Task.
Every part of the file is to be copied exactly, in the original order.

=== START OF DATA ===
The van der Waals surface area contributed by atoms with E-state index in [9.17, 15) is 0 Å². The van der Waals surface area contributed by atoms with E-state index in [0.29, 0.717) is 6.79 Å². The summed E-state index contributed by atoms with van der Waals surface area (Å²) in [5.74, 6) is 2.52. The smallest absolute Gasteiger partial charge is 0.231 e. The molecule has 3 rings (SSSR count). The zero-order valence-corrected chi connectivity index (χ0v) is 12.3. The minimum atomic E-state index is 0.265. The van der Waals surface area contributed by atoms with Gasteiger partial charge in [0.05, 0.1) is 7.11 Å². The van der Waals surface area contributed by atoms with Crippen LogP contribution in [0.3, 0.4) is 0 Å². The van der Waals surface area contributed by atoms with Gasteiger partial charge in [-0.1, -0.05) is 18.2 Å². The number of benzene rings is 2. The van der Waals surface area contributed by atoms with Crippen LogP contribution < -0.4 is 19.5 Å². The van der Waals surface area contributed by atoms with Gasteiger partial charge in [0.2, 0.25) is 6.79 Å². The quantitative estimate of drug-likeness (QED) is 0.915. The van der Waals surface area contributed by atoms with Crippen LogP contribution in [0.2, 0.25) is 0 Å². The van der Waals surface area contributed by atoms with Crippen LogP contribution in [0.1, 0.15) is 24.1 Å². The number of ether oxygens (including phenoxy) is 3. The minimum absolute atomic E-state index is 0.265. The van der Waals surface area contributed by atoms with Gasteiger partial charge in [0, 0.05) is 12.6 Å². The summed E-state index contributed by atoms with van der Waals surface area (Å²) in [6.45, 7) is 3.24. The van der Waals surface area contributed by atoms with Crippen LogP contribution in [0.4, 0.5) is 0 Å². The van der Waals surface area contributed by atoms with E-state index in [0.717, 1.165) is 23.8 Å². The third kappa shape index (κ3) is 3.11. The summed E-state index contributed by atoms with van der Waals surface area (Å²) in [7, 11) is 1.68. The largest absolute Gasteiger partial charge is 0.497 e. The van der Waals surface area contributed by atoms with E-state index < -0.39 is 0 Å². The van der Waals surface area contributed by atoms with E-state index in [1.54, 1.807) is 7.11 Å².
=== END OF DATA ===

The van der Waals surface area contributed by atoms with E-state index in [9.17, 15) is 0 Å². The van der Waals surface area contributed by atoms with E-state index in [0.29, 0.717) is 6.79 Å². The summed E-state index contributed by atoms with van der Waals surface area (Å²) in [5.74, 6) is 2.52. The smallest absolute Gasteiger partial charge is 0.231 e. The molecule has 3 rings (SSSR count). The zero-order valence-corrected chi connectivity index (χ0v) is 12.3. The minimum atomic E-state index is 0.265. The van der Waals surface area contributed by atoms with Gasteiger partial charge in [0.05, 0.1) is 7.11 Å². The van der Waals surface area contributed by atoms with Crippen LogP contribution in [0.3, 0.4) is 0 Å². The van der Waals surface area contributed by atoms with Gasteiger partial charge in [-0.1, -0.05) is 18.2 Å². The number of benzene rings is 2. The van der Waals surface area contributed by atoms with Crippen LogP contribution < -0.4 is 19.5 Å². The van der Waals surface area contributed by atoms with Gasteiger partial charge in [0.2, 0.25) is 6.79 Å². The quantitative estimate of drug-likeness (QED) is 0.915. The van der Waals surface area contributed by atoms with Crippen LogP contribution in [0.2, 0.25) is 0 Å². The van der Waals surface area contributed by atoms with Crippen LogP contribution in [0.1, 0.15) is 24.1 Å². The number of ether oxygens (including phenoxy) is 3. The minimum absolute atomic E-state index is 0.265. The van der Waals surface area contributed by atoms with Gasteiger partial charge in [0, 0.05) is 12.6 Å². The summed E-state index contributed by atoms with van der Waals surface area (Å²) in [6.45, 7) is 3.24. The van der Waals surface area contributed by atoms with Crippen LogP contribution in [0.4, 0.5) is 0 Å². The van der Waals surface area contributed by atoms with E-state index in [0.717, 1.165) is 23.8 Å². The third kappa shape index (κ3) is 3.11. The summed E-state index contributed by atoms with van der Waals surface area (Å²) in [7, 11) is 1.68. The largest absolute Gasteiger partial charge is 0.497 e. The van der Waals surface area contributed by atoms with E-state index < -0.39 is 0 Å². The van der Waals surface area contributed by atoms with E-state index in [1.54, 1.807) is 7.11 Å².